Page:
# Homework Help: Motion on a paraboloid

1. Dec 9, 2007

### neworder1

1. The problem statement, all variables and given/known data

A body of mass M moves (in a gravitational field g) on the inner surface of given by equation:

$$z=\frac{1}{2a}(x^{2}+y^{2})$$

(a is positive)

Reduce the question of finding the motion to quadratures.

2. Relevant equations

3. The attempt at a solution

I used Lagrange equations (1st kind) to find relevant equations for x, y and z, and after separating variables, transformation to polar coordinates $$(r, \phi, z)$$ etc. I came up with the following equation (C is a constant dependent on initial conditions):

$$\ddot{r}-\frac{C}{r^{3}}=-\frac{1}{a^{2}}(r{\dot{r}}^{2}+r^{2}\ddot{r})-\frac{g}{a}r$$

I don't have any idea how to integrate this equation, but maybe I've done things in an unnecessarily complicated way...

2. Dec 9, 2007

### siddharth

I get a slightly different equation in r.

Since

$$L = \frac{m}{2}\left(\dot{r}^2 + r^2 \dot{\theta}^2 + \dot{z}^2 \right) - mgz$$

and

$$z=\frac{r^2}{a^2}$$

$$\dot{z} = \frac{r \dot{r}}{a}$$

and using

$$\frac{\partial L}{\partial \theta} = 0 = \frac{d}{dt}\frac{\partial L}{\partial \dot{\theta}}$$

$$\frac{\partial L}{\partial r} = \frac{d}{dt}\frac{\partial L}{\partial \dot{r}}$$

I get

$$\frac{r \dot{r}}{a^2} -\frac{gr}{a} = \ddot{r} + \frac{2\dot{r}^2 + r^2 \ddot{r}}{a^2}$$

How does the constant depending on the initial condition (which should be the component of the angular momentum, I guess) come into the final equation for r?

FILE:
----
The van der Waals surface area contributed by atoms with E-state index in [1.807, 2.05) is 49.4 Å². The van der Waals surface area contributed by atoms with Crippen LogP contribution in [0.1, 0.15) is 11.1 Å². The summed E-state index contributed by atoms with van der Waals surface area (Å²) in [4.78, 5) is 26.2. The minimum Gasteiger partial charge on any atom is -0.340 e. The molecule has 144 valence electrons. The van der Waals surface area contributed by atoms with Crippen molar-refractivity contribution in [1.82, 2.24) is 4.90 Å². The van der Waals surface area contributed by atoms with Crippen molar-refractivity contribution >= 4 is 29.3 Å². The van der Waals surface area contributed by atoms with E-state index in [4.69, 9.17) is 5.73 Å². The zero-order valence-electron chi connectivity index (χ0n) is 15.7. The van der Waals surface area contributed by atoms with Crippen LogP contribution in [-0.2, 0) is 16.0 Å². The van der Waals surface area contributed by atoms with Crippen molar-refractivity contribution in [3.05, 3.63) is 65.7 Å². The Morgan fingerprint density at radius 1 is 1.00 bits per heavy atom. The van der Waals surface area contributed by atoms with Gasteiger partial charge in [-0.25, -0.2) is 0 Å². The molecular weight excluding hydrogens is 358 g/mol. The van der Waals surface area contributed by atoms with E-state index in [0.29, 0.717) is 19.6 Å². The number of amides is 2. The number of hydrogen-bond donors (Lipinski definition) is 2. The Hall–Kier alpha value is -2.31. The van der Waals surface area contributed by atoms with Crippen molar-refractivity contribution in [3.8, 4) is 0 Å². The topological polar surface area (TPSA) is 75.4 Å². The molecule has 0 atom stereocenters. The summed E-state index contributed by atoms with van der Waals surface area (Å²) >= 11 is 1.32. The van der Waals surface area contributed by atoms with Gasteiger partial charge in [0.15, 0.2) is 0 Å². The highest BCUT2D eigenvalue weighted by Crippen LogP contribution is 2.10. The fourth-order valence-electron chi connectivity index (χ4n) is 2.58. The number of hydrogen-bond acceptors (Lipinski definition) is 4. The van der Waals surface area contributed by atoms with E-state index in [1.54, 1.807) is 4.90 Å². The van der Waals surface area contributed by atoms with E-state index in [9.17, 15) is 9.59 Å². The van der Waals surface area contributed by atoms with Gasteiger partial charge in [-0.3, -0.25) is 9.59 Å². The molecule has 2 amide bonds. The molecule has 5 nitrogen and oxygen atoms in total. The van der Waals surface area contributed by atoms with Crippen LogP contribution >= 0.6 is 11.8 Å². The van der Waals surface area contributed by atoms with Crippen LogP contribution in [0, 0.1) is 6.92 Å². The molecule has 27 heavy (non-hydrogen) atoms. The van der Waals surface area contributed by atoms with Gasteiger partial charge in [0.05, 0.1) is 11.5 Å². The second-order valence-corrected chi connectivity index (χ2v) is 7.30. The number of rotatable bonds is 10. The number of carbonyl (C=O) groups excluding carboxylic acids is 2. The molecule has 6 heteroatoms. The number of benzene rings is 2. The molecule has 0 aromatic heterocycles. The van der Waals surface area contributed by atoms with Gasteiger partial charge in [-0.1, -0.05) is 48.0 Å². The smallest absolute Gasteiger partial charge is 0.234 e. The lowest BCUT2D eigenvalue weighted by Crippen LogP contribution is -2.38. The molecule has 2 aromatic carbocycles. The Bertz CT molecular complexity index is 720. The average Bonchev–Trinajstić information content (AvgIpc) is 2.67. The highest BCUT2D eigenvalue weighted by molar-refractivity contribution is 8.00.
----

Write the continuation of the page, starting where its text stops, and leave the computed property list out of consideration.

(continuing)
3. Dec 9, 2007

### neworder1

The way I actually obtained that equation is the following: because the body moves on the surface given by:
$$f=z-\frac{1}{2a}(x^{2}+y^{2})=0$$

,the reaction force must be proportional to the constraint function's gradient, i.e.:

$$F_{r}=\lambda\nabla{f}$$ (Lagrange multipliers). So I get 3 equations:

$$m\ddot{x}=-\lambda\frac{x}{a}$$

$$m\ddot{y}=-\lambda\frac{y}{a}$$

$$m\ddot{z}=-mg+\lambda$$

$$\ddot{x}=\ddot{r}cos\phi-2\dot{r}\dot{\phi}sin\phi-r\ddot{\phi}sin\phi-r{\dot{\phi}}^{2}cos\phi$$

$$\ddot{y}=\ddot{r}sin\phi+2\dot{r}\dot{\phi}cos\phi+r\ddot{\phi}cos\phi-r{\dot{\phi}}^{2}sin\phi$$
$$z=\frac{1}{2a}r^{2}$$

$$\ddot{z}=\frac{1}{a}({\dot{r}}^{2}+r\ddot{r})$$

After plugging these expressions into the original equations (plus eliminating $$\lambda$$ using $$z$$) I get two new equations (1) and (2) for $$r$$ and $$\phi$$. Our aim is to separate variables, so I do the following trick:

$$(1)cos\phi+(2)sin\phi$$
$$(1)sin\phi-(2)cos\phi$$

and I get another two equations:

$$(1') \ddot{r}-r{\dot{\phi}}^{2}=-\frac{1}{a^{2}}(r{\dot{r}}^{2}+r\ddot{r})-\frac{g}{a}r$$
$$(2') 2\dot{r}\dot{\phi}+r\ddot{\phi}$$

(2') is easily integrable and yields:
$$\dot{\phi}=\frac{C}{r^{2}}$$.

Plugging this into (1') results in the equation I've written in my first post.

Is there a mistake somewhere in these calculations? I know that this can be done quicker by writing apropriate lagrangians etc., but the problem's formulation was to do everything using this method (i.e. Lagrange multipliers).

Last edited: Dec 9, 2007
4. Dec 10, 2007

### siddharth

I've not checked the calculations yet, but I think the final equation which describes the motion of r should be independent of the method. Since using the appropriate Lagrangian is much less time consuming, check if you get the same equation. That way, you'll know if there's a calculation error.